Software products bring hot career choices as India looks beyond IT services
When Zomato was setting up shop six years ago, the online restaurant search service had to woo engineers, but many weren’t interested in working for an unknown company. Instead, they wanted to work for larger and prestigious names. Slowly, that is changing.
Indian companies such as Zomato and Flipkart, which make their own technology products rather than provide services are becoming more attractive to the country’s engineering school graduates, and are hiring more people as they alter technology industry hiring patterns.
“We had to convince parents to let their kids work with us. Most people had no idea of what a products startup can offer,” said Gunjan Patidar, Zomato’s chief technology officer, talking about the company’s early days. “They know about Infosys and TCS because that’s where their cousins and friends have worked.”
Backed by Silicon Valley-based venture capitalists, these homegrown companies are not afraid to match salary packages offered by established foreign companies, and offer perks such as employee stock options.
Not everyone is born to be an engineer, but in India, many parents are determined to make it so for their children. India produces about 80,000 engineering graduates every year, according to Sandhya Chintala, vice president of the National Association of Software and Services Companies.
Engineering is considered a prestigious profession. In India’s close-knit family system, jobs can be associated with upward mobility, and can make a son or daughter a better marriage prospect. Children often have no say in the decision.
Working in information technology services with hundreds of thousands of employees, such as Tata Consultancy Services or Infosys, which handle other companies’ technology needs, has long been the easiest way for graduates to go abroad on job assignments, adding to their perceived social worth.
“I often say in India people first become engineers and then they decide what to do with their lives,” said Girish Mathrubootham, founder and chief executive of online customer support platform Freshdesk, which recently raised $31 million in funding from private equity firms Tiger Global, Accel Partners and Google Capital.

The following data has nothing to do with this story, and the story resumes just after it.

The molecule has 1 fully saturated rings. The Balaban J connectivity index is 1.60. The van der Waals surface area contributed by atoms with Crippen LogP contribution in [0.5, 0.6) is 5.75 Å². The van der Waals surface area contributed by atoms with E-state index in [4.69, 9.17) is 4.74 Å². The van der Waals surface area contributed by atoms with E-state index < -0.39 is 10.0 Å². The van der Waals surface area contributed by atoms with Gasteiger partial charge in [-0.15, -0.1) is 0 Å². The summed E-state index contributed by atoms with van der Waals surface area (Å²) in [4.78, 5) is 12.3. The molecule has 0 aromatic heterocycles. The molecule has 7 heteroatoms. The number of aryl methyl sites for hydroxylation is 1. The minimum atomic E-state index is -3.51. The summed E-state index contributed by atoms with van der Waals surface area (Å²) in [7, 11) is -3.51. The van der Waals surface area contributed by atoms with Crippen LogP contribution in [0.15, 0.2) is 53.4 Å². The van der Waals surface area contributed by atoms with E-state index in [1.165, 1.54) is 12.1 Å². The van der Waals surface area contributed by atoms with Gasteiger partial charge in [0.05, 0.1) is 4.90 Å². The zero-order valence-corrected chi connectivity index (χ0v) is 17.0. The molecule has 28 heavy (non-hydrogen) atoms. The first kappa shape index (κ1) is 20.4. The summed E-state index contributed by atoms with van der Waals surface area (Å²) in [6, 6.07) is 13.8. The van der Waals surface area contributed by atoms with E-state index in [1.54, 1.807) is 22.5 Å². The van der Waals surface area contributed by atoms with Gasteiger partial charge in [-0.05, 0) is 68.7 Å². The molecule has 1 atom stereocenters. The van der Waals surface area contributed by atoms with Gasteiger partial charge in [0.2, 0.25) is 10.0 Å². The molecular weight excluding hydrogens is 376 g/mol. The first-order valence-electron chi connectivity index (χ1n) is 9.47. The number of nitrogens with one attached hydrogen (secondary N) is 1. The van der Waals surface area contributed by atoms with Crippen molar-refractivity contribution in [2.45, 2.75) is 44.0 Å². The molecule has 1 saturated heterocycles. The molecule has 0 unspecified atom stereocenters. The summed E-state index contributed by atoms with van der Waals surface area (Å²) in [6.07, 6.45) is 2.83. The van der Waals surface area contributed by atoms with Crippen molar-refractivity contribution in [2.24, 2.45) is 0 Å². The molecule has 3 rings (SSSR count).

Freshdesk lost a potential employee in the early days to TCS because the employee’s parents wanted him to work for a well known company, Mathrubootham said. “Now we have an employee who went to work with Honeywell, but she came back within six months.”
As Indian companies like mobile advertising network InMobi gain a higher global profile, techies are putting more faith in being able to succeed in an industry traditionally dominated by Silicon Valley. On Thursday, Finance Minister Arun Jaitley gave the domestic industry further validation by announcing a 100 billion rupees ($1.67 billion) fund to provide equity and risk capital for startups.
“I was very clear in my head I wanted to join a startup because in a big company your job is extremely defined, but this gives me the satisfaction of building a product from the ground,” said Naman Sharma, who joined Zomato in 2011 after graduating from the Indian Institute of Technology in Delhi. Sharma, 25, heads Zomato’s mobile products team.
Sharma’s thoughts are being mirrored in engineering colleges across the country and tech companies are helping fuel those dreams.
Ecommerce company Flipkart plans to add 1,200 engineers to its team in 2014. Zoho has hired 540 employees this year, and Zomato is planning to add 700 people in 2015. These are big numbers for companies whose employees number in the hundreds or thousands as opposed to IT services companies. Flipkart, India’s biggest ecommerce company has a team of 13,000; and TCS, India’s biggest IT services company, had 300,464 employees as of April 16.
Himanshu Aggarwal, CEO of Aspiring Minds, which helps tech companies manage entry-level recruitment in India, said there are typically about 5,000 graduates from that pool who would make the cut for IT product companies. Of them, some people pursue advanced study programs, making the talent pool small and competition for it tough.
Amit Phadnis, site leader for Cisco India, said young potential hires now ask pointed questions about innovation, a fairly new phenomenon in India. Google India’s Jayashri Ramamurti, who oversees HR for its tech team, said while the company sees more graduates at engineering colleges considering startups as a viable option, Google hasn’t yet had a situation where someone’s declined an offer because of it.
Companies like Cisco, Google and Microsoft can be attractive for their size and global reputation, but some graduates might prefer a domestic option.
“[Most] startups are built by engineering graduates who can come back to hire from their colleges — there’s a bonding, and there’s the feel that they are working for an Indian company rather than a company based in the United States,” said Mohak Mehta, manager of the placement cell at IIT Bombay.
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